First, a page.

Court Allows Trump Administration Waters of the U.S. Rule to Remain
Rule to Remain While EPA and Army Corps Work on Rulemakings to Revoke and Replace
A South Carolina federal judge issued an order late last week allowing the Navigable Waters Protection Rule, the Trump administration’s “waters of the United States” rule, to remain in place while the U.S. Environmental Protection Agency and Army Corps of Engineers work on rulemakings to revoke and replace it. The final rule was issued in April 2020, redefining “waters of the United States” and narrowing the scope of Clean Water Act jurisdiction.
Several lawsuits have been filed in federal courts challenging the Navigable Waters Protection Rule. A coalition of environmental groups, led by the South Carolina Coastal Conservation League, challenged the rule in the U.S. District Court for the District of South Carolina. After the Biden administration took office, the EPA and Army Corps announced their intention in June 2021 to replace the Trump administration’s rule. The government agencies requested that the court remand the Navigable Waters Protection Rule to them for reconsideration, but they did not request that it be vacated. Remand without vacatur allows the rule to remain in place until the agencies complete the rulemaking process for revoking or replacing it.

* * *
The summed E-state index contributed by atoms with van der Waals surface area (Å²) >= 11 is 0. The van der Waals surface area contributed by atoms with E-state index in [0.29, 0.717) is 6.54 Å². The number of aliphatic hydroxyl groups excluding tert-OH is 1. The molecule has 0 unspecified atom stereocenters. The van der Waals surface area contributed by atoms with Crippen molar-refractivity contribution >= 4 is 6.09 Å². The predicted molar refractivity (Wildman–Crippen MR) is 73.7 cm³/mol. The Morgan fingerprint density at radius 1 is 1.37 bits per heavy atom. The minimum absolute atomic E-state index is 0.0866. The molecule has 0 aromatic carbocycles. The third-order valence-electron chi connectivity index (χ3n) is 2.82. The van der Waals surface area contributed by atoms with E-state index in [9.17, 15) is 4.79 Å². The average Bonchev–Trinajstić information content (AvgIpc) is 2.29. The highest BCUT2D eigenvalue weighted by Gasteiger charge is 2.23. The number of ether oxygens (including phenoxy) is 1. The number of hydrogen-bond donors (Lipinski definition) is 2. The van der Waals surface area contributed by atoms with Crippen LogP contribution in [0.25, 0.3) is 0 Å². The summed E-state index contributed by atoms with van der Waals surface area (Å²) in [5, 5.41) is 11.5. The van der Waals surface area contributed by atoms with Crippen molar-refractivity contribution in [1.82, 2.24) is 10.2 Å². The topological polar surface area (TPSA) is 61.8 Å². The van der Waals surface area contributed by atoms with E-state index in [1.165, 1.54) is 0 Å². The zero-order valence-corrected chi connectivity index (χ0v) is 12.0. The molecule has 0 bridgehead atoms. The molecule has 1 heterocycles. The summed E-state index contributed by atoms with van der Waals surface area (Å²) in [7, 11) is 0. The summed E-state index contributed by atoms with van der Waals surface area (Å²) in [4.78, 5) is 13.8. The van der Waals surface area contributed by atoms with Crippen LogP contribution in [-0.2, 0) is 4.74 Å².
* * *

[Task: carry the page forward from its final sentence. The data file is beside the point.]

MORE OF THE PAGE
The environmental groups challenging the rule argued that it should be vacated, which would return the definition of “waters of the United States” to its pre-2015 scope. U.S. District Judge Bruce Howe Hendricks sided with the agencies.
More information will be coming as we track the ongoing legal challenges and rulemaking process for defining the scope of “waters of the United States” under the Biden administration.
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